Other stories involve “Anatole,” a Parisian mouse who becomes the vice president of a cheese company; “The Frowning Prince,” a bizarre comedy about a young royal who is incapable of smiling; and “Many Moons,” a charming James Thurber fantasy about a lunar-obsessed princess which is turned to muck here thanks to some of the tackiest animation ever put on film.

In between stories, Francois tries to gauge Alice’s opinions on cheese. He takes her to a cheese factory and stuffs her with cheese, causing her to turn green. Alice, for her part, wants to meet the storybook character Madeline. One might think an American girl in Paris, circa 1966, would rather meet Alain Delon – but never mind. The magic mushroom spell that shrank Alice abruptly wears off and she shoots back to normal height. But in doing so, she suddenly acquires aerodynamic skills and takes off into flight. Alice soars high into the clouds, waving goodbye to Paris and to all of the storybook characters that turned up in the course of the film. Alice then wakes up and finds herself home – it was all a dream! Oh bloody s**t!

The animation in “Alice of Wonderland in Paris” is so horrible that one could imagine the entire film was put together on a lunchbreak. There’s no particular fun in denigrating the work: the ineptitude of Deitch’s artistic vision makes the film a clumsy, unappealing heap. But one could excuse crappy animation if the story was acceptable, yet that’s not the case here. The rickety structure of this production suggests the Attention Deficit Disorder School of Storytelling. And forget about the voice performances: old reliables like Carl Reiner, Howard Morris and Allen Swift were hired but they couldn’t work any magic.

“Alice of Wonderland in Paris” runs a scant 52 minutes, which is very short for a theatrical release; it may have been originally designed for TV. When the film turned up in theaters in early 1966 (via a small distributor called Childhood Productions), its running time was padded by having it paired with a live action short film about horses called “White Mane.” In the early 1970s, Paramount Pictures tried to re-release the Deitch film under the title “Alice in a New Wonderland” and, oddly, reran “White Mane” as part of the theatrical bill. Both theatrical releases were commercial flops, and the Snyder-Deitch team opted to stick with short films.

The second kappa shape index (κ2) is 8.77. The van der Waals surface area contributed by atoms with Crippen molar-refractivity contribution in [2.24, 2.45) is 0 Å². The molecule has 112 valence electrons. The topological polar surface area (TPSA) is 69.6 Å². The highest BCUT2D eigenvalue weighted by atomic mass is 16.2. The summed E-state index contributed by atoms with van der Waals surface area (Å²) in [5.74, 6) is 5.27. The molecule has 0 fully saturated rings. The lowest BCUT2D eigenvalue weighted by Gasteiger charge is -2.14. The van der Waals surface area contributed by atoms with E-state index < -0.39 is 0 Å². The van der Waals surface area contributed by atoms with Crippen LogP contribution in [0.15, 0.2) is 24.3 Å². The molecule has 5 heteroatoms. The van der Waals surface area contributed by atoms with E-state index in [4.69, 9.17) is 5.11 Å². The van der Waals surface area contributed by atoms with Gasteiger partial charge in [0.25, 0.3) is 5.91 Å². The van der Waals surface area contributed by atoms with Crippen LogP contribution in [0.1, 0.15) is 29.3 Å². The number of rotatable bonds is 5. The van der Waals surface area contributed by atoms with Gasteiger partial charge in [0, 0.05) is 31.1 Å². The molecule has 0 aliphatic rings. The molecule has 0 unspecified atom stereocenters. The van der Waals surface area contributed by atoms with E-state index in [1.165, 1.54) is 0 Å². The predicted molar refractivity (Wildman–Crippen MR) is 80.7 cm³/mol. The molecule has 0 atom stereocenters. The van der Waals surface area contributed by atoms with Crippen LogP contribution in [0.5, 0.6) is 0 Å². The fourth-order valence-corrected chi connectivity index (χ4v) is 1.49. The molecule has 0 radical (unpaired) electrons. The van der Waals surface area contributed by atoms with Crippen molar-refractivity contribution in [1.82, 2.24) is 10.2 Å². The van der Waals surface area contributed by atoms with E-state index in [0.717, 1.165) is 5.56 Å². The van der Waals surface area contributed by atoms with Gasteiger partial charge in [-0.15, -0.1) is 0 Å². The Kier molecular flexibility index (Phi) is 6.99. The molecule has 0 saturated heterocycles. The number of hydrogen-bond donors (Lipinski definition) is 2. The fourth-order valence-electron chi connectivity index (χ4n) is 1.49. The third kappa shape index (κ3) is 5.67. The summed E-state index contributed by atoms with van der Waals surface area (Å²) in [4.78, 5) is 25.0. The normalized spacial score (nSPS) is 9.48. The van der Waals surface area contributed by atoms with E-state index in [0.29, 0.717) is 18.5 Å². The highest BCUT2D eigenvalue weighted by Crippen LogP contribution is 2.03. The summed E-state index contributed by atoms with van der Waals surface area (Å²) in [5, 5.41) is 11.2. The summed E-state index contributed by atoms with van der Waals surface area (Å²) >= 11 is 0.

“Alice of Wonderland in Paris” fell into the public domain, thus allowing enterprising bootleggers to dupe the film endlessly. Cheapo DVDs can easily be found in retail bargain bins or at ridiculously low-priced online auctions (I got my copy for one cent via eBay). Animation addicts may wish to seek it out for the sake of curiosity, but for everyone else it will be wiser to stick with Lewis Carroll or Walt Disney – or to get a seat on the Willie Nelson tour bus and indulge in his magic mushrooms.


IMPORTANT NOTICE: The unauthorized duplication and distribution of copyright-protected material is not widely appreciated by the entertainment industry, and on occasion law enforcement personnel help boost their arrest quotas by collaring cheery cinephiles engaged in such activities. So if you are going to copy and sell bootleg videos, a word to the wise: don’t get caught. The purchase and ownership of bootleg videos, however, is perfectly legal and we think that’s just peachy! This column was brought to you by Phil Hall, a contributing editor at Film Threat and the man who knows where to get the good stuff…on video, that is.

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  1. sixdegreesofstoogeration says:

    The oddball style of the Deitch Tom & Jerry/Popeye cartoons were great…if you had selective amnesia and didn’t remember the lushness of the 1930s MGM cartoons or the earlier Popeyes. They reminded me of Ralph Bakshi’s interpretation of Mighty Mouse in the late 80s/early 90s. That doesn’t mean that they were any good, but they WERE interesting!